Visual representations are strong; the popular saying “a picture is worth 1,000 words” speaks to this power. When it comes to teaching history in the high school setting, it has been found that art is a powerful pedagogy that moves students beyond the understanding that they gain from text alone.  Students develop more interest in history, and the potential for examining multiple viewpoints via artistic representation can help students to develop critical thinking skills related to understanding history.

Younghee Suh summarizes much of the literature related to how students absorb history via artistic representations (visual, photographic, and musical among others) in the study, “Past Looking: Using Arts as Historical Evidence in Teaching History.”[4] Suh focuses on pedagogy and notes that the way in which teachers expose students to art highly influences students’ abilities to sort fiction from fact. Unfortunately, exposure to art from the past is not enough, and in fact can harm students’ abilities to think critically. Teachers must also provide scaffolding to students that helps them to consider the perspective of the artist, the time in history, and the choice about which art is included in textbooks and other historical summaries. Without this guidance and contextualization, learners are left to see representations as “fact” instead of a particular viewpoint of the past.

History books (and the accompanying artistic representations) are typically presented from the viewpoint of the Euro-American settlers, also known as the conquerors, or victors. It is important that we understand the experience of all families, not just the families who belong to the culture that now dominates. In the process of establishing dominance,  Indigenous families were harmed. For example, children were frequently separated from the rest of the family and sent to schools where they were harshly  punished for exhibiting any native language and culture.[5] Violence against Native women was and is still perpetuated at higher rates than against other women, underreported and under prosecuted.[6]

Another example comes from Linn-Benton Community College in Albany, Oregon. A student made this observation in an art history class: “I took an art class and when my teacher was showing a painting of the Virgin Mary it seemed very normal to everyone in my class except for me, until she showed a picture of the Virgin Mary the way that Latinos are used to seeing her [the one on the left is a Mexican Virgin Mary and the one on the right is Italian]. If my teacher would have never said that it was Virgin Mary who was depicted in the art, I would’ve never known because that’s not how I have seen Virgin Mary growing up.”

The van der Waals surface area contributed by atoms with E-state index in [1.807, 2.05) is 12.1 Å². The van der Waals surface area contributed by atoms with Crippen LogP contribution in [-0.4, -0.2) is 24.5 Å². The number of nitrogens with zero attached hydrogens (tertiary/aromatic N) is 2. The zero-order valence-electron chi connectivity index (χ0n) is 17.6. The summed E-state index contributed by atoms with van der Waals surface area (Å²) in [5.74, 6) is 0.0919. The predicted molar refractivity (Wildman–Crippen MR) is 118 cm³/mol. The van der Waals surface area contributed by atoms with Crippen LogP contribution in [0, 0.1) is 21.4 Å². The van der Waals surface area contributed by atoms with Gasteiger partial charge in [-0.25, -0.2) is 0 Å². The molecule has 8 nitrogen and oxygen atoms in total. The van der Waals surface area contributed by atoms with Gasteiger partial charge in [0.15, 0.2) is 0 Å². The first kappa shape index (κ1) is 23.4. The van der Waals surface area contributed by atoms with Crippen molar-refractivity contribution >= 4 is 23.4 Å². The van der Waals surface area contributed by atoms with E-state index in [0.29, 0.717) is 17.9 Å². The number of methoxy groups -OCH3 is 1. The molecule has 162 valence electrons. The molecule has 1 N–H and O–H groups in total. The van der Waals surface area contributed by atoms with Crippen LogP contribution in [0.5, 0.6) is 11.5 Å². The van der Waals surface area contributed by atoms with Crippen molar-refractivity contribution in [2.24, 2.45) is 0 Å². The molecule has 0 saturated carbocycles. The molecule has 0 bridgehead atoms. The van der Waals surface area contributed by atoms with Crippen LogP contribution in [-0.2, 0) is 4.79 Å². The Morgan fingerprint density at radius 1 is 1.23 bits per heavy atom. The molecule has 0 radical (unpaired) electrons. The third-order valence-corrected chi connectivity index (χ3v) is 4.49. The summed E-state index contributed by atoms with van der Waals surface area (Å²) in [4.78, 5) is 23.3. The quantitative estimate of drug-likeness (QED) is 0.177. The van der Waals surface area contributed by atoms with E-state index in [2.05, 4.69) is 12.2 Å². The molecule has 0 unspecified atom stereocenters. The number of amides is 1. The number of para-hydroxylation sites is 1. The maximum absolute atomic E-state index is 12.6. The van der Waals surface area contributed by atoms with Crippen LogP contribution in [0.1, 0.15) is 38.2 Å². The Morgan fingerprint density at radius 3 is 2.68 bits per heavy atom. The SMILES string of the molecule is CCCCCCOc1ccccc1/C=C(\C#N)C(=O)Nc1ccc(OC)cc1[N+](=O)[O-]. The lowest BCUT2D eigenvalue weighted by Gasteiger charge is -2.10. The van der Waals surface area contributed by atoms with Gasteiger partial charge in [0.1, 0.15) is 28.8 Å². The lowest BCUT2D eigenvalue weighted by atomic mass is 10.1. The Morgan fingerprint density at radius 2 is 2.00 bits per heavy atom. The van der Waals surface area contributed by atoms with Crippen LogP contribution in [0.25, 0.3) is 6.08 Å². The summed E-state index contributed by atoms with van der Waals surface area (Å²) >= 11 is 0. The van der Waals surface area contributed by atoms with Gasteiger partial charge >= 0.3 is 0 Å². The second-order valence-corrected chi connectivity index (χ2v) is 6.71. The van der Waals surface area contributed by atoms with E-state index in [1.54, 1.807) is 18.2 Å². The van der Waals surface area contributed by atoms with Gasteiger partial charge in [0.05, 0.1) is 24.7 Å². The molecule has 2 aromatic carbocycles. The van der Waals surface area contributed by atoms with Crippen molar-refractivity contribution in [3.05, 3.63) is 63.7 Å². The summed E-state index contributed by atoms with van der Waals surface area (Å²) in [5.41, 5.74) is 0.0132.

two images of the virgin mary F
Figure 8.7. Artistic representations of the Virgin Mary.

The Virgin Mary is associated with qualities considered positively in Western Culture, which include purity and beauty. Look closely at these images to see how the expression of those characteristics are represented.

While these are topics that need greater exploration and explanation, the point of this section is to illustrate the ways in which art always has a viewpoint.  While the dominant cultural viewpoint is the one most often seen, art can also be used to express other viewpoints and to initiate critical discussion about the past.


Visual art as protest is used both to promote and to express dissatisfaction with ideologies, policies, and social movements. Creative expression is used to express individual and group views, thoughts, and emotions. Because making art isn’t always an expensive venture, many can participate in it. Displays of art are not limited to inside the doors of a museum with admission fees. Anyone can access it while out and about in their daily lives; it is everywhere.

This brings us to the notion of power; when people express their thoughts and feelings on paper, on canvas, through media or other outlets, it can have a powerful effect on its audience. This kind of influence is more equitably available to people in minoritized groups and with fewer socioeconomic resources.

Graffiti image of George Floyd
Fig. 8.8. Street art in Berlin, Germany of a portrait of George Floyd.

This current example (June, 2020) is a visual reminder of the number of Black men and women who have been killed by police when in helpless circumstances. The protest is not only about George Floyd’s murder, but also about the overall dominant culture of the police force in the United States.

Privileged groups who have a higher distribution of resources, such as wealth, may present their views via protest but also have the means to use art to catch people’s attention and promote their agendas via advertising, media, and political campaigns.

Art has a special place amongst activists and social movements because it can be used as a message to pay attention to a particular issue or injustice. It exists in part to freely express oneself and emotions, gain attention, plant a seed of thought, and inspire passion in some way, shape, or form to actively do something about the issue.


Gay Pride parade marchers.
Fig. 8.9. Gay Pride parade marchers holding sign.

From pxfuel, royalty free: https://images.app.goo.gl/Ct29V6CxCbfH7DL5A

Both protest and artistic expression are fundamental rights protected by the First Amendment of the Constitution of the United States. The melding of the two creates messages that can influence and empower individuals and families. Artistic expression that protests and argues for power of the underserved is expansive, subjective, and cannot fit into any one box.[7]

Public Art